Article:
MS 01 Management Functions and Behaviour
(i) There are two sections A and B.
(ii) Attempt any four questions from Section A. Each question carries 15 marks.
(iii) Section B is compulsory and carries 40 marks.
1 Describe various tasks and responsibilities of a professional manager in today's context. Cite suitable examples from your experience. 2 Explain briefly the major elements of management processes. what new skills would a manager require as he/she moves from middle to top management level? Discuss. 3 Differentiate between the decision-making models and techniques. Explain with suitable examples. 4 What are the various determinants of organistional culture? How does leadership influence the culture of an organisation? Discuss.5 Identify major sources of conflict in an organisation. What approaches will you suggest for managing conflict in a service organisation in today's context? 6 Describe the inter-personal needs in terms of expressed behaivour and wanted behaviour. Give suitable examples. 7 Write short notes on any three of the following :
(i) Delegation and Decentralisation
(ii) Process of organizational change
(iii) Johari Window model of communication
(iv) Enriching relationship with others
(v) Group dynamics 8 Read the case and answer th question given at the end. The ABC Manufacturing Company is a plant under the direction of a plant manager who is known as a strict disciplinarian. One day a strict disciplinarian. One day a foreman noticed Bhola,one of the workers, at the time-clock punching out two cards- his own and the card of Nathu, a fellow worker. Since it was the rule of the company that each man must punch out his own card, the foreman asked Bhola to accompany him to the Personnel Director,who interpreted the incident as a direct violation of a rule and gave immediate notice of discharge to both workers. The two workers came to see the Personnel Director on the following day. Nathu claimed innocence on the ground that he had not asked for his card to be punched and did not know at the time that it was being punched. He had been offered a ride by a frienf who could not wait for him to go through the punch-out procedure. Nathu was worried about his wife who was ill at home and was anxious to reach home and was anxious to reach home as quickly as possible. He planned to take his card to the foreman the next morning for reintatement, a provision sometimes exercised in such cases. These circumstances were verified by Bhola. He claimed that he had punched Nathu's card the same time he punched his own, not being conscious of any wrongdoing. The Personnel Director was inclined to believe the story of the two men but did not feel he could reverse the action taken. He recognized that these men were good workers and had good records prior to this incident. Nevertheless, they had violated a rule for which the penalty was immediate discharge. He also reminded them that it was the policy of the company to enforce the rules without exception. A few days later the Personnel Director, the plant Manager, and the Sales Manager sat together at lunch. The Sales Manager reported that he was faced with the necessity of notifying one of their best customers that his order must be delayed because of the inability of one department to conform to schedule. The department in question was the one from which the two workers had been discharged. Not only had men to date, but disgruntlement over the incident had led to significant decline in the cooperation of other workers. The Personnel Director and the Sales Manager took the position that the discharge of these two valuable men could have been avoided if there had been provision for considering the incident was costly to the company in the possible loss of a costomer,in the dissatisfaction within the employee group, and in the time and money that would be involved in recruiting and training replacements. The Plant Manager could not agree with this point of view. " We must have rules if we are to have efficiency; and the rules are no good unless we enforce them. Further more, if we start considering all these variations in circumstances, we start considering all these variations in circumstances, we will find ourselves loaded down with everybody thinking he is an exception." He admitted that the grievances were frequent but countered with the point that they could be of little consequence if the contract agreed to by the union was followed to the letter. Questions: 1 Place yourself in the position of the Personnel Director in this situation. Which of the following courses of the information which he has available at the time of the decision?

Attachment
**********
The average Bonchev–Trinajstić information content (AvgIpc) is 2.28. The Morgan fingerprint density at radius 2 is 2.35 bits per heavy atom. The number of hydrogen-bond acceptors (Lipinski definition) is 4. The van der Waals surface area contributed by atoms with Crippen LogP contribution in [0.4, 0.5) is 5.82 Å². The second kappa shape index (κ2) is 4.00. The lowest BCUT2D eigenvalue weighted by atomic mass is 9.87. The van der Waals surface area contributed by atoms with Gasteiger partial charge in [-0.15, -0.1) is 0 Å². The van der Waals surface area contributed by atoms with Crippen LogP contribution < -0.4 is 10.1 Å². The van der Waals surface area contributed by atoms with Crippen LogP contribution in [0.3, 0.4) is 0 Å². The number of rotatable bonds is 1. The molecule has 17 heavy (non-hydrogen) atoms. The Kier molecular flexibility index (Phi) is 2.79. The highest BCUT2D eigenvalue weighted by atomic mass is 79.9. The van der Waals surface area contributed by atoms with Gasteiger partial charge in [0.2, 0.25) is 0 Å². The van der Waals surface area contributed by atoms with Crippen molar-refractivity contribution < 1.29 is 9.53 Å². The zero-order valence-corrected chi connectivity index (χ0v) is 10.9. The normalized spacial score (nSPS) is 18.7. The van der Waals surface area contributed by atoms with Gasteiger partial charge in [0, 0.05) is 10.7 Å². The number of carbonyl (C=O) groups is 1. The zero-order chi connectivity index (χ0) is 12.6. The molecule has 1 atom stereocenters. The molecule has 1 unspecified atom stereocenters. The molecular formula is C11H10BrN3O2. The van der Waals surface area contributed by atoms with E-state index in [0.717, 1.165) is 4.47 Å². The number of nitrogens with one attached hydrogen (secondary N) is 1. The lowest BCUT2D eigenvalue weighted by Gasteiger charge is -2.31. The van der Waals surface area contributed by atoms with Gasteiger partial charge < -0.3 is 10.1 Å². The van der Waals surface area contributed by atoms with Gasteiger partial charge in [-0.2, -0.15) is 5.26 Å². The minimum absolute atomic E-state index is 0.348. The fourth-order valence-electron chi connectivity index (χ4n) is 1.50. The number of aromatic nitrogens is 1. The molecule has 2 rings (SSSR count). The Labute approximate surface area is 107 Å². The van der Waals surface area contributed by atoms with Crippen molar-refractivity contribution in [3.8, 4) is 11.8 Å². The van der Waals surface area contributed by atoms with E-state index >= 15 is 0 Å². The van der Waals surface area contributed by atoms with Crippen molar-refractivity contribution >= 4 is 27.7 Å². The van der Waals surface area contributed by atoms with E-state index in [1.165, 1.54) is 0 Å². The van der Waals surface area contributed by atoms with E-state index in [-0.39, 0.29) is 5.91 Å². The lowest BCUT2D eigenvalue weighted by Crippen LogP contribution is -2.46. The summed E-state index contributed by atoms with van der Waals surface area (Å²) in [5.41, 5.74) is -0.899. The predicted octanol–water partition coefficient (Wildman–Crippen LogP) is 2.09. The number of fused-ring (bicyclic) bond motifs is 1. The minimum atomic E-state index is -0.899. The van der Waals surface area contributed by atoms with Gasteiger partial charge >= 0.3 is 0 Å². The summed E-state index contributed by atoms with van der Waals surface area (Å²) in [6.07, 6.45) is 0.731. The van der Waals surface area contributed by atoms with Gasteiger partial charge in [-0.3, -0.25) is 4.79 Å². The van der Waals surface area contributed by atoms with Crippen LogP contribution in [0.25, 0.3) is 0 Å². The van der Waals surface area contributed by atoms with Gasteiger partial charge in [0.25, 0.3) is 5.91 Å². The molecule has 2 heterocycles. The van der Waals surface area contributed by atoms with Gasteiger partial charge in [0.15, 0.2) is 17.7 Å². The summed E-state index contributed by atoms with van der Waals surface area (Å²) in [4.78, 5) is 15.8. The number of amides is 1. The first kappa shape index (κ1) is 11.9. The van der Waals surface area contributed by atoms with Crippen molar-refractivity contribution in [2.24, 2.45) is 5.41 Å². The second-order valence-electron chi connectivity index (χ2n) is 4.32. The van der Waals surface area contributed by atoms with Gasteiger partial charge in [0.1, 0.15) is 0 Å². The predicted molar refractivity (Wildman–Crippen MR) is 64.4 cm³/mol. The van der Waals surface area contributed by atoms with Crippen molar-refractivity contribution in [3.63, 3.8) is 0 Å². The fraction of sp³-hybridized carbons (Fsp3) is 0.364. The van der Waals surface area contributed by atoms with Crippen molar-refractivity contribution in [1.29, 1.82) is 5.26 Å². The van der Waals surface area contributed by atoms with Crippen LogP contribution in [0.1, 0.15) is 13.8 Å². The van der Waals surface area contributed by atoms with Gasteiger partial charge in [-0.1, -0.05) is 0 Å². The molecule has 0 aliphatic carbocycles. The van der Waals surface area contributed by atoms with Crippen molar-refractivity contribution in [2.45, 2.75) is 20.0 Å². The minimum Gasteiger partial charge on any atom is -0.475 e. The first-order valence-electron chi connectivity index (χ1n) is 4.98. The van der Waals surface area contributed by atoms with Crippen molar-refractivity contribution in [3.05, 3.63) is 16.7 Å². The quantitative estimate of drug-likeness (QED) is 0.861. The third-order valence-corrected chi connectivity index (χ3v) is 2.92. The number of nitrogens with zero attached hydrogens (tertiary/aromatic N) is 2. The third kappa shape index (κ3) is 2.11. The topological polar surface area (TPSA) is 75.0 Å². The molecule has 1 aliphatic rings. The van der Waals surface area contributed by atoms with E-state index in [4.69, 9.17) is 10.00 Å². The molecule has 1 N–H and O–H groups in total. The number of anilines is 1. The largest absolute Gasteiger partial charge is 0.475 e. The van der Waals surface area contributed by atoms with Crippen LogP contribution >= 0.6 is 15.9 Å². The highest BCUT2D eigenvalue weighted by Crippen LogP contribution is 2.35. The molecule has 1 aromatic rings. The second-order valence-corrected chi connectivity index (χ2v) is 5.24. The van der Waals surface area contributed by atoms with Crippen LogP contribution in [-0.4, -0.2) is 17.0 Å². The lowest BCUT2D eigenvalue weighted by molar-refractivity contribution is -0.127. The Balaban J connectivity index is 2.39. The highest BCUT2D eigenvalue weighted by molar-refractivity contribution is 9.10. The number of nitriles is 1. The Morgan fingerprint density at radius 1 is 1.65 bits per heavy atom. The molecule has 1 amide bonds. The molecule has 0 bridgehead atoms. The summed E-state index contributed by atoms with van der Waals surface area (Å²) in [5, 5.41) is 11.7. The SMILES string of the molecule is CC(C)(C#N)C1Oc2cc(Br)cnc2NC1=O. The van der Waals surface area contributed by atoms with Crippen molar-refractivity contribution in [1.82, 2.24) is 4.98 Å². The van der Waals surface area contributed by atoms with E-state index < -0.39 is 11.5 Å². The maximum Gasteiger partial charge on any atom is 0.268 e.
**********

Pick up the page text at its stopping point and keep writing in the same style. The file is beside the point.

(a) Would you have discharged both men?
(b) Would you have discharged Bhola only?
(c) Would you have discharged Nathu only?
(d) Would you have discharged neither of them? Justify your choice of decision. 2 What policy and procedural changes would you recommend for the handling of future cases of this type?